• Shopping Cart Abandonment Infographic

Why are users leaving your web shopping cart

5 tips to avoid losing 70% of your online sales

  • 26 May|

  • 4108 Views

As a starter consider this: do you actually know if users are leaving your shopping cart before paying? If your website does not have web analytics integrated within it, you will have no way to discover the reason why you are losing what Baymard Institute calculated as more or less 70% of your sales. 70% is no joke...

According to Statistia there are 14 main reasons why users leave their shopping cart before paying. In this article we will take the top reason and see how we can address it. Here it goes:

I leave... the website because I am presented with unexpected costs

Unexpected costs are a surprise for the retailer which took a purchase decision based on one price but is faced with another at the moment of payment. Being the top reason why eConsumers leave without paying makes some critical thinking essential.

The first question to ask is: What are the unexpected costs that your visitor is being presented with? Some websites present card processing fees, packaging fees and taxes only in the last step before paying. But what we think is the most common unexpected cost is the shipping cost. It’s not exactly unexpected because online shoppers are quite used to it, but it is its value that changes the mind of the consumer.

What is it that goes on in the mind of the eConsumer?

  • It’s a rip-off...
  • This is one cheeky seller trying to hide costs...
  • It’s too expensive now that these costs have been added...
  • What are these costs?

Considering that during the online experience there is no-one ‘at-the-cash’ that can be asked questions about these costs, the eConsumer is left without option but to leave. At times product prices are doubled when shipping costs are added to them. The worst part is that some of the big companies have grown so strong that they have the power to offer shipping for free.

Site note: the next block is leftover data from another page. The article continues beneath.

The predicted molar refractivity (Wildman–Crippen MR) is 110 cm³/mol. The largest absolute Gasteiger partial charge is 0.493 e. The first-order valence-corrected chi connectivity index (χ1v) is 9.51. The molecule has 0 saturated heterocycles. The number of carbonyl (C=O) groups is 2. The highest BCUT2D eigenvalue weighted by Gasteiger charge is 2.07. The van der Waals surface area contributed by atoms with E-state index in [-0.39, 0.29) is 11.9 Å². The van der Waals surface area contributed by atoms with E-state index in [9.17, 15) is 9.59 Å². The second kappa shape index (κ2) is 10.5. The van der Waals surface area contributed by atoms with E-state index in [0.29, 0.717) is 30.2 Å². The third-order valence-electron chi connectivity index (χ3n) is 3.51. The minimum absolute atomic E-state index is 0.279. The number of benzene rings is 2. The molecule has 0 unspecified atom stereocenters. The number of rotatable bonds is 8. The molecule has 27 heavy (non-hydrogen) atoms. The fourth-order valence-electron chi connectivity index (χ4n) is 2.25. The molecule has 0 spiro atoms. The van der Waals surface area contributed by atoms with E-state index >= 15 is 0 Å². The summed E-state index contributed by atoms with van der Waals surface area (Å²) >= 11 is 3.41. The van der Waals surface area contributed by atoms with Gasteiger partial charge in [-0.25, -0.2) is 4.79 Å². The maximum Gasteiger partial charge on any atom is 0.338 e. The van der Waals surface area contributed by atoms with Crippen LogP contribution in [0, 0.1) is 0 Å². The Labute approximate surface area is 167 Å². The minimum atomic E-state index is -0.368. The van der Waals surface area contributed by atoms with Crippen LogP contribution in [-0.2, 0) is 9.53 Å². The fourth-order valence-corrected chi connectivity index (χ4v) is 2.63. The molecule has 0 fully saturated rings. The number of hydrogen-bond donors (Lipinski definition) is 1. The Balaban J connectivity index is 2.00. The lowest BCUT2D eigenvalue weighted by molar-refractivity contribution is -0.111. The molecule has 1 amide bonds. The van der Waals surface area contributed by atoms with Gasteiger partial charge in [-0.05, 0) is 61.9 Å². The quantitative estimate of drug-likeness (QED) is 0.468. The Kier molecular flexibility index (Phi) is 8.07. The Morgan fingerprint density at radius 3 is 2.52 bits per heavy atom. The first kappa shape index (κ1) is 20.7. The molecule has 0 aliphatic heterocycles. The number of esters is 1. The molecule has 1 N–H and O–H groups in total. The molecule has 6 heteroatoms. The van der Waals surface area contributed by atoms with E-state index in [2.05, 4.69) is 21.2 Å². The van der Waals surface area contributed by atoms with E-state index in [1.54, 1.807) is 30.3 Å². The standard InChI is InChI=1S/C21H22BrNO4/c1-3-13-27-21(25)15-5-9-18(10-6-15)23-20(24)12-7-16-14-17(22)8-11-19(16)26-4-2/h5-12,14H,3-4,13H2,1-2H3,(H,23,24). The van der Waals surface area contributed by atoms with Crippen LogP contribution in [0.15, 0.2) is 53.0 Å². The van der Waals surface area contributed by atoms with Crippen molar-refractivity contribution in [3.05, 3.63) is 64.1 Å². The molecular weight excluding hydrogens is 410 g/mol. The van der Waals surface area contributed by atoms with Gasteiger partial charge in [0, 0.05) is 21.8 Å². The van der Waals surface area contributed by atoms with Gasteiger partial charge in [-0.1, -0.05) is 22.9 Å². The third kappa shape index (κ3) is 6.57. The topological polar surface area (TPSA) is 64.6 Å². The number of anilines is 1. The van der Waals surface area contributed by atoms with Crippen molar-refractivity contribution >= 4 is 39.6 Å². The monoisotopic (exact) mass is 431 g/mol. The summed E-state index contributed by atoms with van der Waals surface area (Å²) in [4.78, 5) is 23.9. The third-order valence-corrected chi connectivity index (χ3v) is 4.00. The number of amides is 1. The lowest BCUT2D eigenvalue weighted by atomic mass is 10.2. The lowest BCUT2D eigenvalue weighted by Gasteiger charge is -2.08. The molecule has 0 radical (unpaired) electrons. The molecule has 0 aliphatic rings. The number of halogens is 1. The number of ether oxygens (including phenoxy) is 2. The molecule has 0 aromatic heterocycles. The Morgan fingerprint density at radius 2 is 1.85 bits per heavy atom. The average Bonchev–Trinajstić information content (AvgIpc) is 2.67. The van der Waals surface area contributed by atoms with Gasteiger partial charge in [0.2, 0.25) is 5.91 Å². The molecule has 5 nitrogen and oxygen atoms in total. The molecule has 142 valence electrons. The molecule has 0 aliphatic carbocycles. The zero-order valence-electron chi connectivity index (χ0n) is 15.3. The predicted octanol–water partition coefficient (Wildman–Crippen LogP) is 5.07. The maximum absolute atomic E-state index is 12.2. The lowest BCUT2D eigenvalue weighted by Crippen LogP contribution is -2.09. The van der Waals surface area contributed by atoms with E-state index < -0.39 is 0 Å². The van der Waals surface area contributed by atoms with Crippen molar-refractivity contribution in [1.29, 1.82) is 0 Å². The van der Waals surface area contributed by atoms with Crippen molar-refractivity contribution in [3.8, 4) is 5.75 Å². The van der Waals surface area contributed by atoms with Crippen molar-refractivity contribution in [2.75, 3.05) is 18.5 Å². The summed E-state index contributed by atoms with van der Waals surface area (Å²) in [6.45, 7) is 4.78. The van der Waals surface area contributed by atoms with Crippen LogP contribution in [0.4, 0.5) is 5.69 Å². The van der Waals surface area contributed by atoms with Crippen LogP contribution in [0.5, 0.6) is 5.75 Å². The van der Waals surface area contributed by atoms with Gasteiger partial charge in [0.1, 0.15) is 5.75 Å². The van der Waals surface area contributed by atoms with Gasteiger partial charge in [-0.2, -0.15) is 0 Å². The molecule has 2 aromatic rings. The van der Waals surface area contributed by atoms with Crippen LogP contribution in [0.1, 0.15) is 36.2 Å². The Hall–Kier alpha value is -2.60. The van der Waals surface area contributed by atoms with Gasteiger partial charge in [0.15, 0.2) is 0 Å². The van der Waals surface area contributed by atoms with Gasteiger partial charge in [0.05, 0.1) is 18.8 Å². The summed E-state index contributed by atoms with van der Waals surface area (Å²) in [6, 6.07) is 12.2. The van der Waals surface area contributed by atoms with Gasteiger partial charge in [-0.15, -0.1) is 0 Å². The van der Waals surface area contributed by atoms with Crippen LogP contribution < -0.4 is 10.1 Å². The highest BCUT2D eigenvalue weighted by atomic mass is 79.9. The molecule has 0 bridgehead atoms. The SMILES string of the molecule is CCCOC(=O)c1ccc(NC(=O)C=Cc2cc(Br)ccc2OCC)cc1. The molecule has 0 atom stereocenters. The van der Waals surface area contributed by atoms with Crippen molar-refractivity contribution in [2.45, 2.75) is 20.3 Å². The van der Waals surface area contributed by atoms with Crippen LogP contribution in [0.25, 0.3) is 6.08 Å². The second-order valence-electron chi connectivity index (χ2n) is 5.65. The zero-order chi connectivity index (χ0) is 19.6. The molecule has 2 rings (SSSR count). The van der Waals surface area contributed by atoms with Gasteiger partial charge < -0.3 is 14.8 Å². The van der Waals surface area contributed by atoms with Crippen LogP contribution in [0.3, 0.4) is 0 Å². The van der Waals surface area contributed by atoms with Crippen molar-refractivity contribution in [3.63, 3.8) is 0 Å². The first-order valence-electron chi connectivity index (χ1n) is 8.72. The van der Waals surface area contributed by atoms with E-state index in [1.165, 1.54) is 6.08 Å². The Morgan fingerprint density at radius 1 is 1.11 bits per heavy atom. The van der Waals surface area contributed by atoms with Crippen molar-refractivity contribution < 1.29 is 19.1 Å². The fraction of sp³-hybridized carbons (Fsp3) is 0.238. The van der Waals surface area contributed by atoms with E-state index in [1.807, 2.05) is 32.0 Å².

Your counter-strategy? Do whatever it takes to do the same.

  1. Firstly make sure you try to find deals with all major delivery agencies. Sticking to one agency is good because usually shipping costs are lowered when you skip certain thresholds. However different delivery agencies offer different prices for different regions of the world. You need your cost to be as low as possible regardless of the region.
  2. Secondly make sure that you provide your website developers with the delivery price lists and how to interpret them. Whoever develops your shopping cart must create an algorithm to find the cheapest delivery cost on a per country basis. Furthermore the shopping cart must be smart enough to calculate the cheapest delivery cost for all the items in the cart as one big package rather than a delivery costs calculated individually per item in the cart.
  3. Thirdly try to integrate the shipping cost within the price of the product. By doing this you can use the super magic keyword ‘Free’. However note that integrating the shipping cost would bloat the price and if the product in question is price sensitive it is usually not a good idea to raise its price. However it is strongly advisable to make a good study of which of your products are price insensitive or unique and difficult to find online and then consider offering free shipping at least on such products only.
  4. If you have a physical store, offer the ‘pick-up from store’ option. Buyers and their friends and relatives most likely live and work near your shops.
  5. One last tip, consider offering free shipping when the user spends beyond a specific threshold. Inform the user that by spending X amount more, he would be entitled to free shipping thus incentivising increased unit sales.

  • Tags:
  • shopping cart abandonment
  • website conversion rates
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Author: Aaron Gusman

Aaron is an eBusiness specialist deeply knowledgeable in both business and technology. He has been the strategic architect behind many projects of varying sizes ranging from simple eCommerce websites, auction sites and eMarketing projects and ending with huge projects for banks, payment gateways and other financial institutions which demand the highest industry standards.

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